Richard has an unusual fantasy: he gets sexually aroused by the idea of being devoured by an animal. In a contact ad he gets to know Max and with that encounter the chance of making his fantasy real. But does he dare?
I’ve said this before, but I keep seeing the same nonsense throughout the gutters of social media, so I feel I need to say it again: To anyone complaining there’s no good new horror, that it’s all remakes and generic rehashing of the same old tropes, you’re obviously not trying very hard. I can’t turn around without stumbling over some new horror film, full-length or short, that impresses me. They’re everywhere, coming from every corner of the world, both indie projects and bigger budgets, full of blood and gore and kills or more on the slow-burn, deliberately-paced thriller side of things. Perfect example: Jasper Vrancken’s Muil (aka Maw). Here’s a short film that premiered at the 2018 Brussels International Fantastic Film Festival (BIFFF) and has been making the festival rounds ever since, hitting more than 40 locations from Europe to North and South America – with a DVD release through Zeno Pictures in April, 2019 – and garnering lots of award talk along the way, racking up six wins alongside six additional nominations. And all of these accolades and achievements aside, this is one of the more disturbing and unique stories of the last few years.
Produced by Skladanowsky (Steve De Roover and co.) and Gardner & Domm, Muil is a short (20-minute runtime) film from Flanders (the Dutch-speaking side of Belgium) that follows Richard (Matthieu Sys, who won the Best Actor award for this role at the 2018 NOLA Horror Film Fest), a solitary man, a bit of a loner working as a caregiver to the elderly and infirm, who has a slight quirk. An unusual way of thinking. More accurately, a strange perversion. It doesn’t really interfere with his daily life, but Richard gets really hot and bothered by the thought of being devoured by an animal. Then he meets Max (Pascal Maetens; see also The Miracle of Life, aka The Thingy: Confessions of a Teenage Placenta), a man who not only shares his passion, but has a means by which to indulge. Suddenly, Richard is face to face with his fantasy becoming a reality, and he must decide how to proceed. But how does one come back from this experience? Especially when the experience would involve a large animal, with large teeth, tearing into one’s flesh?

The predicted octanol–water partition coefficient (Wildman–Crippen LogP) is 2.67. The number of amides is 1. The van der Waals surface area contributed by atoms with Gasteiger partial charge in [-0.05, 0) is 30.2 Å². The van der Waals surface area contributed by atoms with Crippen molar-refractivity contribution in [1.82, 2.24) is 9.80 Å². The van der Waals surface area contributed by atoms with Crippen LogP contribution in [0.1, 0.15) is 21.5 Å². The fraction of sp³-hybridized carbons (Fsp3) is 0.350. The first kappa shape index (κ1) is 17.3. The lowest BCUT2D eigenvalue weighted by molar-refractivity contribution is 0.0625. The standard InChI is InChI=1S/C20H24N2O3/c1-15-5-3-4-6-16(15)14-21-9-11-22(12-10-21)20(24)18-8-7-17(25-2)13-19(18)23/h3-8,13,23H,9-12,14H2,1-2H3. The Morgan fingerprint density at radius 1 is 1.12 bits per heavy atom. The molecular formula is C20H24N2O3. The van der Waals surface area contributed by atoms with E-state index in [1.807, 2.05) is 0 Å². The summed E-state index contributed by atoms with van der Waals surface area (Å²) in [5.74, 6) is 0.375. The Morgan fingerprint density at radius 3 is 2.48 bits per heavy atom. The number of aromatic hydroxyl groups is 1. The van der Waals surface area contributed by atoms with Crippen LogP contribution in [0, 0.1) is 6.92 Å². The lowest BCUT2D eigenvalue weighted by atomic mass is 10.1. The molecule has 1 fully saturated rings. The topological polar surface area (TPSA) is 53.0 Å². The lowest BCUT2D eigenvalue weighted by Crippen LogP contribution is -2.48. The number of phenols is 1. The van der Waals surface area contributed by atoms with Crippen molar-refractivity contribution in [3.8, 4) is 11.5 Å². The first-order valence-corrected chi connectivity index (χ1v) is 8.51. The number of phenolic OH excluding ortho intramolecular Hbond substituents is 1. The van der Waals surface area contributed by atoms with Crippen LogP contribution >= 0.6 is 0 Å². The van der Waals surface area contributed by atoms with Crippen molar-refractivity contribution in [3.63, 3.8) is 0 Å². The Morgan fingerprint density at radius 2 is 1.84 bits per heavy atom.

Rather than going over the top and opting for the campy, silly route, writer/director Vrancken instead builds the suspense by having Richard at the literal doorstep of his greatest sexual fantasy, but then walking away, only to constantly think about it afterward. Will he summon up the courage to go through with it? Or is this something he can live without experiencing? He certainly attempts the latter, looking at pictures online, starting with open-mouthed animals and progressing to drawings and photos of the same but in a more sexualized nature. He also meets up with an attractive young escort named Ines (Myrthe Kramer), hoping to satiate his cravings in a more “normal” way. But everywhere he looks, every doorway or hallway or corridor he sees, he can’t help but visualize, and then sexualize, what it is he really wants.
Muil deals with some of the more peculiar subject matter of any genre picture over the past several years, just a couple steps behind Dora’s Cannibal in disturbingly interesting (or interestingly disturbing?) content. It is not overly gruesome on-screen (although well-deserved credit goes to the teams of Lili Dang-Vu, Saskia Verreycken, and Sander Jansen for what we do see), but then, neither is The Texas Chainsaw Massacre. Instead, what is most affecting to the audience is what is imagined, what the filmmakers sneak into our subconscious. This is a well-shot (cinematography by Hyun De Grande), well-constructed (edited by Ives Jossa) film that is sure to linger with the audience for some time, imagining in full detail what might happen in the end, or just thinking about the idea of being turned on by being devoured. Muil is just the beginning in the career of Jasper Vrancken, and if he’s able to keep up the intangible dread and implied sex and violence along with the tight visuals and interesting characters on display here, it will be an exciting career to follow. Very highly recommended, especially for people who brag that they’ve “seen it all.”